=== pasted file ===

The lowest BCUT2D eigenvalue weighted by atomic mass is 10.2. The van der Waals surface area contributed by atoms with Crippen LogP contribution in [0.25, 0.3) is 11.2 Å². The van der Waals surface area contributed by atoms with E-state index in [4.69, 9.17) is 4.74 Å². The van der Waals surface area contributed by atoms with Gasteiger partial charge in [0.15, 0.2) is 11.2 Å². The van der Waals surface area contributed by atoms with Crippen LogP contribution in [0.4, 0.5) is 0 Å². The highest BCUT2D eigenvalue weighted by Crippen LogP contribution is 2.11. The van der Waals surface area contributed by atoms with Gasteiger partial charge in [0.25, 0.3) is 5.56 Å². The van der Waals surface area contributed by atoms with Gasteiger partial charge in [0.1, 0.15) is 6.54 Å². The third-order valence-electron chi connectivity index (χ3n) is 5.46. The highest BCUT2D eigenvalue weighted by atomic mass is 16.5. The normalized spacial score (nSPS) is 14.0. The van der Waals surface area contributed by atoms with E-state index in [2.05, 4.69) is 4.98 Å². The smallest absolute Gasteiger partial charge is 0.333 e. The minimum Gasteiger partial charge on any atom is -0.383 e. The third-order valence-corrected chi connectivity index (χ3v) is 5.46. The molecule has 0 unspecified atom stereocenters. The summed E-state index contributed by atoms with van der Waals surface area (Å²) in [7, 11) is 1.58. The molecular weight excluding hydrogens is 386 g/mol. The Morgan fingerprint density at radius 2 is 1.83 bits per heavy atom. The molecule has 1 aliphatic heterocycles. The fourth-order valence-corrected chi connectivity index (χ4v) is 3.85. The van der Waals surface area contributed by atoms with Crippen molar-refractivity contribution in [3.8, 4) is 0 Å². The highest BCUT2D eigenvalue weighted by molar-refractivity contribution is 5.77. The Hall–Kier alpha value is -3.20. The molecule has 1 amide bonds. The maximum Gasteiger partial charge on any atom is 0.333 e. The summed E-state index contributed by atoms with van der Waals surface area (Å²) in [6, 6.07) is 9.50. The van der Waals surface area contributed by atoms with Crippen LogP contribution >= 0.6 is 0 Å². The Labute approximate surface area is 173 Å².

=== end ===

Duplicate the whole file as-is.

The lowest BCUT2D eigenvalue weighted by atomic mass is 10.2. The van der Waals surface area contributed by atoms with Crippen LogP contribution in [0.25, 0.3) is 11.2 Å². The van der Waals surface area contributed by atoms with E-state index in [4.69, 9.17) is 4.74 Å². The van der Waals surface area contributed by atoms with Gasteiger partial charge in [0.15, 0.2) is 11.2 Å². The van der Waals surface area contributed by atoms with Crippen LogP contribution in [0.4, 0.5) is 0 Å². The highest BCUT2D eigenvalue weighted by Crippen LogP contribution is 2.11. The van der Waals surface area contributed by atoms with Gasteiger partial charge in [0.25, 0.3) is 5.56 Å². The van der Waals surface area contributed by atoms with Gasteiger partial charge in [0.1, 0.15) is 6.54 Å². The third-order valence-electron chi connectivity index (χ3n) is 5.46. The highest BCUT2D eigenvalue weighted by atomic mass is 16.5. The normalized spacial score (nSPS) is 14.0. The van der Waals surface area contributed by atoms with E-state index in [2.05, 4.69) is 4.98 Å². The smallest absolute Gasteiger partial charge is 0.333 e. The minimum Gasteiger partial charge on any atom is -0.383 e. The third-order valence-corrected chi connectivity index (χ3v) is 5.46. The molecule has 0 unspecified atom stereocenters. The summed E-state index contributed by atoms with van der Waals surface area (Å²) in [7, 11) is 1.58. The molecular weight excluding hydrogens is 386 g/mol. The Morgan fingerprint density at radius 2 is 1.83 bits per heavy atom. The molecule has 1 aliphatic heterocycles. The fourth-order valence-corrected chi connectivity index (χ4v) is 3.85. The van der Waals surface area contributed by atoms with Crippen molar-refractivity contribution in [3.8, 4) is 0 Å². The highest BCUT2D eigenvalue weighted by molar-refractivity contribution is 5.77. The Hall–Kier alpha value is -3.20. The molecule has 1 amide bonds. The maximum Gasteiger partial charge on any atom is 0.333 e. The summed E-state index contributed by atoms with van der Waals surface area (Å²) in [6, 6.07) is 9.50. The van der Waals surface area contributed by atoms with Crippen LogP contribution >= 0.6 is 0 Å². The Labute approximate surface area is 173 Å².